The Oxford Food Symposium has not always held an obvious link to foreign policy, but diplomacy was there at its conception. It was co-founded by a diplomat named Alan Davidson, whose Foreign Office career ended as Ambassador to Laos in the early 1970s. It was while on a posting to Tunisia that Davidson, frustrated at the lack of a decent book on the local seafood, embarked on a parallel career as a food writer, with Seafish of Tunisia and the Central Mediterranean. Food guru Elizabeth David took the book under her wing, or perhaps fin, and it reappeared in expanded form as a Penguin publication with the snappier title Mediterranean Seafood.
Following his retirement from the Foreign Office, Davidson spent an academic year at St Anthony’s Oxford in the late 1970s, conducting research on science in the kitchen from an historical perspective, a theme which some at the time regarded as not quite suitable for the illustrious university. Davidson convened a series of seminars as part of his fellowship year, sponsored by social historian Theodore Zeldin. These proved a great success, attracting and uniting academics from a host of different disciplines, and Davidson and Zeldin expanded the format into larger symposia, the first held in 1981.
Thus was born the Oxford Food Symposium, which has evolved into a major annual fixture in the now much busier academic culinary calendar. Since 2003, it has been underpinned by a charitable trust. The Symposium, which has moved to the 1960s Arne Jacobsen-designed St Catherine’s College, takes on each year a different food-related theme, from food and language to offal.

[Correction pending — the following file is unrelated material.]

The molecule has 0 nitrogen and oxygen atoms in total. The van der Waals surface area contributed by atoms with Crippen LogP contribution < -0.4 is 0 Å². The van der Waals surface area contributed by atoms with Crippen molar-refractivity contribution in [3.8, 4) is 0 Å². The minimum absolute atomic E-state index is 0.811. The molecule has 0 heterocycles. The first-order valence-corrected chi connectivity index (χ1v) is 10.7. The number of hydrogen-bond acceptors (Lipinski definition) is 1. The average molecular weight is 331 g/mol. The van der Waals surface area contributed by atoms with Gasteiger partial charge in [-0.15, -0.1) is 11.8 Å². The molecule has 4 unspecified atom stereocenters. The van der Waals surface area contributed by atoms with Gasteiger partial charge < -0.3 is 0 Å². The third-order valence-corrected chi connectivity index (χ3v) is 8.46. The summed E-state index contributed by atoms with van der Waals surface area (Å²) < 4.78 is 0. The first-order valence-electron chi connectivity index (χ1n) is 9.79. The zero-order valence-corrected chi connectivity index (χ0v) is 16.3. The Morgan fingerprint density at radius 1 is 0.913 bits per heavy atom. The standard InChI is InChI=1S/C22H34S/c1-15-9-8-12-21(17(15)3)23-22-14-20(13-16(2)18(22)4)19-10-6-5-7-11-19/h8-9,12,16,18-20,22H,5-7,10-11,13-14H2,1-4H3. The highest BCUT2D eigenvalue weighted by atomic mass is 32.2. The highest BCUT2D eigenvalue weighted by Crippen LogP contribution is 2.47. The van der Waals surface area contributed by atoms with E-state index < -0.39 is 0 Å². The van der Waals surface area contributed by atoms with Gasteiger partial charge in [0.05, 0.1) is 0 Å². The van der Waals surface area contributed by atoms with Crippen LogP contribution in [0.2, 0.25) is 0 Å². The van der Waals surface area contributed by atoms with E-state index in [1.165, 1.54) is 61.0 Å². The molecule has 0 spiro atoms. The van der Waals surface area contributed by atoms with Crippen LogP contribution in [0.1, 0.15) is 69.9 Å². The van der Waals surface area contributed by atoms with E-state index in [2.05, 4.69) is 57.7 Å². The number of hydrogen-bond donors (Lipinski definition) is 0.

The theme for 2019 was Food and Power, bringing together an eclectic mix of academics, food writers and chefs, from some twenty-five countries. Every dimension of culinary power was explored. Nutritional scientist Marion Nestle dwelt on the challenges posed to healthy eating by a food system designed for profit, though ended her presentation on an optimistic note in flagging up indicators ranging from the increasing popularity of farmers’ markets in western cities to the improved quality of school meals as evidence that consumers are demanding healthier ingredients. Architect Carolyn Steel identified London’s easy access to navigable water, and thus its ability to draw on a wide geographical area for its food supply, as an important factor behind its different, less centralised, historical development to that of Paris. And Amanda Herbert, Associate Director of the Folger Institute, looked at artistic interpretations of the bitter history of sugar.
I was delighted to be able to present a paper at the Symposium, focusing on the soft power of food, and specifically on the use of “gastrodiplomacy” by the UK diplomatic network, both in promoting British food and drink and in showing an awareness of and respect for local cuisines.
And since soft power is based on a country’s attractiveness, and enriched by direct experience, the Oxford Food Symposium itself is an example of UK soft power: in bringing together for almost forty years a likeminded group of experts and enthusiasts from around the globe, building a durable network of friendships; a community. This kind of initiative sits entirely independent of government, and is all the richer for that. Though it is nice that diplomats are welcome to join in.
Head of Soft Power and External Affairs Department, Communication Directorate
1st August 2019 London,UK